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. 2015 Jul;45:122-34.
doi: 10.1016/j.chiabu.2015.05.003. Epub 2015 May 21.

Previous Maltreatment and Present Mental Health in a High-Risk Adolescent Population


Previous Maltreatment and Present Mental Health in a High-Risk Adolescent Population

Hanne Klæboe Greger et al. Child Abuse Negl. .

Erratum in


Childhood maltreatment is known to increase the risk of future psychiatric disorders. In the present study, we explored the impact of experienced maltreatment on the prevalence and comorbidity of psychiatric disorders in a high-risk population of adolescents in residential care units. We also studied the impact of poly-victimization. The participants of the study were adolescents in residential care units in Norway (n=335, mean age 16.8 years, girls 58.5%). A diagnostic interview (Child and Adolescent Psychiatric Assessment Interview) was used, yielding information about previous maltreatment (witnessing violence, victim of family violence, community violence, sexual abuse) and DSM-IV diagnoses present in the last three months. Exposure to maltreatment was reported by 71%, and in this group, we found significantly more Asperger's syndrome (AS) (p=.041), conduct disorder (CD) (p=.049), major depressive disorder (MDD) (p=.001), dysthymia (p=.030), general anxiety disorder (GAD) (p<.001), and having attempted suicide (p=.006). We found significantly more comorbid disorders in the maltreated group. Poly-victimization was studied by constructing a scale comprised of witnessing violence, victim of family violence, victim of sexual abuse and household dysfunction. We found that poly-victimization was associated with significantly increased risk of MDD, GAD, AS, CD, and having attempted suicide (p<.01). The complexity of the clinical outcomes revealed in this study suggest that longer-term treatment plans and follow-up by psychiatric services might be needed to a greater extend than for the rest of the child and adolescent population, and that trauma informed care is essential for adolescents in residential youth care.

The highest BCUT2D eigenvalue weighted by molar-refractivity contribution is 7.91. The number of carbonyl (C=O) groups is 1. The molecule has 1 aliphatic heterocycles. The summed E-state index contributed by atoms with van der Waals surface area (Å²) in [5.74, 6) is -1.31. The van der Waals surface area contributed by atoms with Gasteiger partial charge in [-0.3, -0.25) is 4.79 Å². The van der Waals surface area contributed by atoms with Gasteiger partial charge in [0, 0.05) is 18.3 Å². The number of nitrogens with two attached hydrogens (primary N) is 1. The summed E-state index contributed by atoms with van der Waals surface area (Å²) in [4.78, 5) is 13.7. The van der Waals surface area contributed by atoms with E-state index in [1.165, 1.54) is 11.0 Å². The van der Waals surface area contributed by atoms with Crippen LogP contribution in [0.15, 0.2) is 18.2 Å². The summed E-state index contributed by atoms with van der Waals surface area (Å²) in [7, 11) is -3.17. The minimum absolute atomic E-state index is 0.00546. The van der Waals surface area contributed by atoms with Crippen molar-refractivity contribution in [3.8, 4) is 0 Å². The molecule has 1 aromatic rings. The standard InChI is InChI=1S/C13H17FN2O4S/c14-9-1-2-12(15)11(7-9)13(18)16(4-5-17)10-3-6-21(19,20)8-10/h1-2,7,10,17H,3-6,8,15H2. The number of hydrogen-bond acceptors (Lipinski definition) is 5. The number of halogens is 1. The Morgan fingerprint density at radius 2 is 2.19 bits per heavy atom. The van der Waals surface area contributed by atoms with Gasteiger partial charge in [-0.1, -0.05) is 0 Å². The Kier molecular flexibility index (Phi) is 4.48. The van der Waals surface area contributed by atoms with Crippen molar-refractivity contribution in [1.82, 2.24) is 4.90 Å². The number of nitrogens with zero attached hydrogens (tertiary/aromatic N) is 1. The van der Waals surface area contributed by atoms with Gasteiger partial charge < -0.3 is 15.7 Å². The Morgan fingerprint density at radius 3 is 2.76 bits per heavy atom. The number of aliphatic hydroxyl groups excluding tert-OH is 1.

Keywords: Child abuse; Child welfare; High risk; Mental health; Residential care.

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